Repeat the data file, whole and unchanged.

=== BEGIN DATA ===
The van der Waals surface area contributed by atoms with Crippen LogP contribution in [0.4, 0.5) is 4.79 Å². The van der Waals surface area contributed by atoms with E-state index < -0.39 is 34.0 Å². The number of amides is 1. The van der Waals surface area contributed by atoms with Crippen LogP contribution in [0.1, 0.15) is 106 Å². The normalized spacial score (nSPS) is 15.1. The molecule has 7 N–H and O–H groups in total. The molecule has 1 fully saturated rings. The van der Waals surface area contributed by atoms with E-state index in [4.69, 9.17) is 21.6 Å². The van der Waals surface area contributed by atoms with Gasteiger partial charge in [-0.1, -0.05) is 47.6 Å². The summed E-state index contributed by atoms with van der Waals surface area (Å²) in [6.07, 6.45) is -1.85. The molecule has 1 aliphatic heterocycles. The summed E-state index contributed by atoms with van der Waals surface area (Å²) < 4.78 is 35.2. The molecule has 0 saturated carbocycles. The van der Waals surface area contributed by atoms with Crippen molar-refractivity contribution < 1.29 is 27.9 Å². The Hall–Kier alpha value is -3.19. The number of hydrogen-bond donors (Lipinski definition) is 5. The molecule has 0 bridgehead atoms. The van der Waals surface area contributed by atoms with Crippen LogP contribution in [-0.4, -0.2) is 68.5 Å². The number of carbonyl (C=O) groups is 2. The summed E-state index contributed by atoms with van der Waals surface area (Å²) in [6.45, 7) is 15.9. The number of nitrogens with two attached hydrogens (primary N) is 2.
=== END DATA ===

The van der Waals surface area contributed by atoms with Crippen LogP contribution in [0.4, 0.5) is 4.79 Å². The van der Waals surface area contributed by atoms with E-state index < -0.39 is 34.0 Å². The number of amides is 1. The van der Waals surface area contributed by atoms with Crippen LogP contribution in [0.1, 0.15) is 106 Å². The normalized spacial score (nSPS) is 15.1. The molecule has 7 N–H and O–H groups in total. The molecule has 1 fully saturated rings. The van der Waals surface area contributed by atoms with E-state index in [4.69, 9.17) is 21.6 Å². The van der Waals surface area contributed by atoms with Gasteiger partial charge in [-0.1, -0.05) is 47.6 Å². The summed E-state index contributed by atoms with van der Waals surface area (Å²) in [6.07, 6.45) is -1.85. The molecule has 1 aliphatic heterocycles. The summed E-state index contributed by atoms with van der Waals surface area (Å²) < 4.78 is 35.2. The molecule has 0 saturated carbocycles. The van der Waals surface area contributed by atoms with Crippen molar-refractivity contribution < 1.29 is 27.9 Å². The Hall–Kier alpha value is -3.19. The number of hydrogen-bond donors (Lipinski definition) is 5. The molecule has 0 bridgehead atoms. The van der Waals surface area contributed by atoms with Crippen LogP contribution in [-0.4, -0.2) is 68.5 Å². The number of carbonyl (C=O) groups is 2. The summed E-state index contributed by atoms with van der Waals surface area (Å²) in [6.45, 7) is 15.9. The number of nitrogens with two attached hydrogens (primary N) is 2.